St. Louis County Executive Sam Page, Missouri Gov. Mike Parson

St. Louis County Executive Sam Page, a Democrat, and Missouri Republican Gov. Mike Parson listen to a workforce development presentation on Friday in St. Louis County. 

(The Center Square) – Missouri Gov. Mike Parson said he will meet with the attorney general’s office and legislative leaders this weekend to examine all options to stop President Joe Biden’s “Path out of the Pandemic” plan.

“I think we're trying to figure out what all our options are, but I'm going to tell you this: All options will be on the table,” Parson said after touring the Metropolitan Employment and Training (MET) Center in St. Louis County. “As we work through it this weekend, we're going to figure out what is the stopgap to this. You know, we're not going to be the only state out here having to go through this. There's going to be many people out there trying to see what it is we can do and what the challenges will be.”

Biden Thursday night announced a six-point pandemic plan with a mandate that employers with 100 employees or more are required to ensure their workers are vaccinated or receive weekly tests for COVID-19. Vaccinations also will be required for all federal workers and contractors. Health care workers in Medicare- and Medicaid-funded hospitals and other health care settings will be required to be vaccinated.

The plan calls for states to adopt vaccine requirements for all school employees. Biden’s plan encourages parents to have their children vaccinated. Parson predicted Biden will soon mandate vaccinations for school children.

“Can a president of the United States really go out there and take your kid and say, 'I want to put a vaccine in your arm if you’re over 12 years old if you want to go to school?'" Parson asked. “I do not think he has the right to do that whatsoever. I think that is total overreaching of the government to be able to do that. I don't think anybody in Missouri – wherever the problem is – is going to want that done without the parents having a say in what happens to their children.”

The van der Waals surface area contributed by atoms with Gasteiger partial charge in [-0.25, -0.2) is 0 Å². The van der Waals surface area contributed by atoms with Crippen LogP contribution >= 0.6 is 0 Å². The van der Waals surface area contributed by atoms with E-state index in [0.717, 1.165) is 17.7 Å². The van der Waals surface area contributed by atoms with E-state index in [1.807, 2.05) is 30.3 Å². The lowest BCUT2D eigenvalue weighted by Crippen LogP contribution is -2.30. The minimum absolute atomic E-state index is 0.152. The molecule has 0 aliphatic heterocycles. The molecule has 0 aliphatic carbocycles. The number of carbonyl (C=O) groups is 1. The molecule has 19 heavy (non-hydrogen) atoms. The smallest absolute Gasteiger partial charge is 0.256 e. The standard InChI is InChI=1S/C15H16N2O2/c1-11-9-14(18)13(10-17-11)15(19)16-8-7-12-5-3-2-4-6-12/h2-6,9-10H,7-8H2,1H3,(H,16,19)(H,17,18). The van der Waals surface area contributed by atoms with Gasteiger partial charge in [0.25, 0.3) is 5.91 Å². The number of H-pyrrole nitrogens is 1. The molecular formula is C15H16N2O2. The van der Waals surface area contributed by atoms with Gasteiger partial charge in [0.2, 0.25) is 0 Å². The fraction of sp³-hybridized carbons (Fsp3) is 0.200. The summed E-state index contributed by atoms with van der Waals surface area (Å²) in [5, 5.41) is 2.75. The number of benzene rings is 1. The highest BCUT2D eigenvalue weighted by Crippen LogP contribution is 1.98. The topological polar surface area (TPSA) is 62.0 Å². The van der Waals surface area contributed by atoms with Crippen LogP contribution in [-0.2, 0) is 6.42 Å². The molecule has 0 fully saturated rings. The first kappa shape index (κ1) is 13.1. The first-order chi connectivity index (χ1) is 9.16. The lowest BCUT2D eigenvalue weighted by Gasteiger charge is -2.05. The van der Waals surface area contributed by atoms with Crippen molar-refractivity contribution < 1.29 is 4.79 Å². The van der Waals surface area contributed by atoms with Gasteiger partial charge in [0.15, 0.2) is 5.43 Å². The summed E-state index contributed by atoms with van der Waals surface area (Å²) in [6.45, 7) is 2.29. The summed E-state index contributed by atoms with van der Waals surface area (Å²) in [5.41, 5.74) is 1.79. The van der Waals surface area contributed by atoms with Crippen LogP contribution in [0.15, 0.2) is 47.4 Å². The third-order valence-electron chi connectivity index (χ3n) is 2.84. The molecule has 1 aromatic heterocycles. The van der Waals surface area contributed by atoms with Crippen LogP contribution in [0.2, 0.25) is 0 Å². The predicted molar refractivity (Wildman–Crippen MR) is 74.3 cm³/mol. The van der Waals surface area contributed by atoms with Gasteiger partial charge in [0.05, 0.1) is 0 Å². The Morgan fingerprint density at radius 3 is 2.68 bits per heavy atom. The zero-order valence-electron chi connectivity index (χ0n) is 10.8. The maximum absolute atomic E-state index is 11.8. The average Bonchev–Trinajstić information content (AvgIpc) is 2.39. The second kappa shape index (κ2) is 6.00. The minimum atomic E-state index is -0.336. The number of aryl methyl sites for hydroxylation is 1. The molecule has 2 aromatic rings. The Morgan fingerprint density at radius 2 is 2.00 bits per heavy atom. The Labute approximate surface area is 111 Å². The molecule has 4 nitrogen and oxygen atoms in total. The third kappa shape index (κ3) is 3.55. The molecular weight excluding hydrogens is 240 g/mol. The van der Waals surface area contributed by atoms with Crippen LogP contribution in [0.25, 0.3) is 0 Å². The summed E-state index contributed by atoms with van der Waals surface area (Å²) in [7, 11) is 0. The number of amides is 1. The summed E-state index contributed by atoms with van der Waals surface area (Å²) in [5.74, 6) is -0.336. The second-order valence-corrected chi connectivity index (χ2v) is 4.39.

St. Louis County Executive Sam Page, a Democrat who is being sued by Attorney General Eric Schmitt for imposing a mask mandate contrary to a new state law, also toured the MET with Parson. Page, an anesthesiologist, praised the Biden’s aggressive approach.

“He’s assertive and taking big, bold steps,” Page said. “He's got a plan and he's executing it on a timeline. We see with his instructions to the Department of Justice to look at some of the anti-masking policies in some states. We understand masks are what keep kids in school and keeps them in an in-person learning environment. We've seen this step with vaccines. It’s bold and it's what needs to happen to keep our economy on track, to keep people in their jobs and keep kids in school.”

Parson wan't specific as to how the state would fight the federal plan.

“The one thing I don't think you want to do is act too quickly and do something wrong,” Parson said. “You want to take your time and make sure you get it right, to know how we are going to push back and how we are going to stop this. Because I'm just telling you, it’s not going to work in Missouri. It won't happen.”

Parson’s office sent a media release late Friday afternoon vowing a legal fight and stating Biden’s plan was “to divert attention from his failures” in Afghanistan, the southern border and with inflation.

“When President Biden should be focused on protecting our troops and securing our borders, he has instead decided to inject himself into the private lives and business dealings of hard-working Missourians," House Speaker Rob Vescovo, R-Arnold, said in a statement released by the governor's office. "This is an obvious attempt by the President to shift attention away from his failures in Afghanistan, where his disastrous withdrawal left American citizens behind. We in the Missouri House of Representatives will not stand for it, and we will do everything in our power to protect the personal liberties of Missourians."

Senate President Pro Tem Dave Schatz, R-Sullivan, criticized the economic impact of the plan.

“As a small business owner who would be subjugated to President Biden's unconstitutional mandate, I, nor the Missouri Senate, will stand idly by and allow this inexcusable power grab to harm Missourians," Schatz said in the governor’s statement. "What the Biden Administration is attempting to do will only worsen the workforce shortages businesses across the country are facing and is an absolute affront to our American freedoms."

Staff Reporter

Joe Mueller covers Missouri for The Center Square. After seven years of reporting for daily newspapers in Illinois and Missouri, he spent the next 30 years in public relations serving non-profit organizations and as a strategic communications consultant.